Feminine traits are being talkative, submissive, nurturing, emotional, and illogical. Androgyny is when a person shares both masculine and feminine traits. They fit their behaviour to the situation; so an androgynous person might cry at a wedding or funeral, but can also change the tire on a car.

To this day, in most countries of the world women are still oppressed and denied access to opportunities more than men and boys. This can be seen through many diverse historical documents. When reading these documents, the most common theme of how women were historically oppressed in the world’s societies is the omission of women as being legally, biologically, economically, and even spiritually on par with men. The second most common theme is the assumption that women were somehow broken versions of men.2

Biology has disproven the belief that women are broken versions of men. In fact, the 23rd chromosome looks like XX in females and XY in males and the Y looks more like an X with a missing leg than a Y. Ironically, science has shown that males are broken or variant versions of females and the more X traits males have the better their health and longevity.


In Table 1 you saw how females carry the lion’s share of the biological reproduction of the human race. Since history assumed that women were impaired because of their reproductive roles (men were not), societies have defined much of these reproductive traits as hindrances to activities.

Professor Hammond found an old home health guide at an antique store in Ohio. He was fascinated that in 1898 the country’s best physicians had very inaccurate information and knowledge about the human body and how it worked.3 Interestingly, pregnancy was considered “normal” within most circumstances while menstruation was seen as a type of disease process that had to be treated (back then and today most physicians were men). On pages 892-909 it refers to menstrual problems as being “unnatural” and that they are normal only if “painless” and thus the patient should be treated rather than the “disease.” Indeed from a male scientific perspective in 1898, females and their natural reproductive cycles were problematic.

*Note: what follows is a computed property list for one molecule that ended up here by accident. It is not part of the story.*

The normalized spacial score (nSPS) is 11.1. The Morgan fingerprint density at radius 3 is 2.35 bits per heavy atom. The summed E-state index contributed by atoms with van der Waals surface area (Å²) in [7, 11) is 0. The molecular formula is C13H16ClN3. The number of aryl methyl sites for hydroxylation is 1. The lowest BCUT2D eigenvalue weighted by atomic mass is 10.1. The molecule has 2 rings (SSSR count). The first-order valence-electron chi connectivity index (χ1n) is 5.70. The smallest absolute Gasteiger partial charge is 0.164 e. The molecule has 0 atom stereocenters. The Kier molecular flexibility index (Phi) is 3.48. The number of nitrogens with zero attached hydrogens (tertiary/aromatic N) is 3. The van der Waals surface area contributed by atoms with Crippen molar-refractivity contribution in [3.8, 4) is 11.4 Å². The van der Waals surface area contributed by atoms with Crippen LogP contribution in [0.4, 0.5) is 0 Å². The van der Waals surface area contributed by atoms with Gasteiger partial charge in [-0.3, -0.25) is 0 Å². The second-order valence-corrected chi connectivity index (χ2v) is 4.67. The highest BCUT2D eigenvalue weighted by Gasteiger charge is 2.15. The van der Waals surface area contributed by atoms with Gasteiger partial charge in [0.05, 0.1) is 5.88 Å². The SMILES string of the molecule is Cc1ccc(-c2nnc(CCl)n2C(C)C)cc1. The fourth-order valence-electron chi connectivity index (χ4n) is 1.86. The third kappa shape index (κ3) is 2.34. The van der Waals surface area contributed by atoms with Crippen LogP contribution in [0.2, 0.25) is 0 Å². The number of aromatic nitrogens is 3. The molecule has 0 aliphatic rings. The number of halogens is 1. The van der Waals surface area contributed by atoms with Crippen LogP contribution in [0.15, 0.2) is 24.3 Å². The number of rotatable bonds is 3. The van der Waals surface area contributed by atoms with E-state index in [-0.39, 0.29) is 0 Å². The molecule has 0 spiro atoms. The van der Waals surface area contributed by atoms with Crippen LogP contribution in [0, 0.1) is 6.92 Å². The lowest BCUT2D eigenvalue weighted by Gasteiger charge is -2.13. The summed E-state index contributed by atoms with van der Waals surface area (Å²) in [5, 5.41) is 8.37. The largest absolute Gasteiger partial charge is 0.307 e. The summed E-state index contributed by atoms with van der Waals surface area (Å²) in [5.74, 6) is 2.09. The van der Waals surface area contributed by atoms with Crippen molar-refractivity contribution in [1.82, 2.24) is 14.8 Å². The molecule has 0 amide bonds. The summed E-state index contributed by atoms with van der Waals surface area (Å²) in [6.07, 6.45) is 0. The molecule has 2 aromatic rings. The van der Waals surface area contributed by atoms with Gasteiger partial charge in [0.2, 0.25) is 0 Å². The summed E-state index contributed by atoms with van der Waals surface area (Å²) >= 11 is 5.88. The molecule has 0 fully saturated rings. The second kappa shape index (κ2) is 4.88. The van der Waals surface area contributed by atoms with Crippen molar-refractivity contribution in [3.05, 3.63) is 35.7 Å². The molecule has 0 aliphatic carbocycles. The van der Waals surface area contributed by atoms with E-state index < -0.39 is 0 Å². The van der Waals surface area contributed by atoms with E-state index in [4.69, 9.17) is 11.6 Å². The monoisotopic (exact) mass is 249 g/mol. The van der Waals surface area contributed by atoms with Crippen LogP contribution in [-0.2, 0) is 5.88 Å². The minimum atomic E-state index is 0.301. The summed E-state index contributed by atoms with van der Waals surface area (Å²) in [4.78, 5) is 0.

But, to the author, females were more fragile and vulnerable and should be treated more carefully than males especially during puberty. Patton states, “The fact is that the girl has a much greater physical and a more intense mental development to accomplish than the boy…” As for public education, he states that “The boy can do it; the girl can—sometimes…” He attributes most of the female sexual and reproductive problems to public school which is a by-product of “women’s rights, so called.”

He’d probably be stunned to see modern medicine’s discoveries today. In our day, women are not defined as being inferior in comparison to men. But, in 1898, a physician (source of authority and scientific knowledge) had no reservations about stating the cultural norm in print, that women were considered broken in contrast to men.

Gender Socialization is the shaping of individual behavior and perceptions in such a way that the individual conforms to the socially prescribed expectations for males and females. One has to wonder what might have been different if all women were born into societies that valued their uniqueness and similarities in comparison to men. How much further might civilizations have progressed? It is wise to avoid the exclusion of any category of people—based on biological or other traits—from full participation in the development of knowledge and progress in society. In the history of the world, such wisdom has been ignored far too often.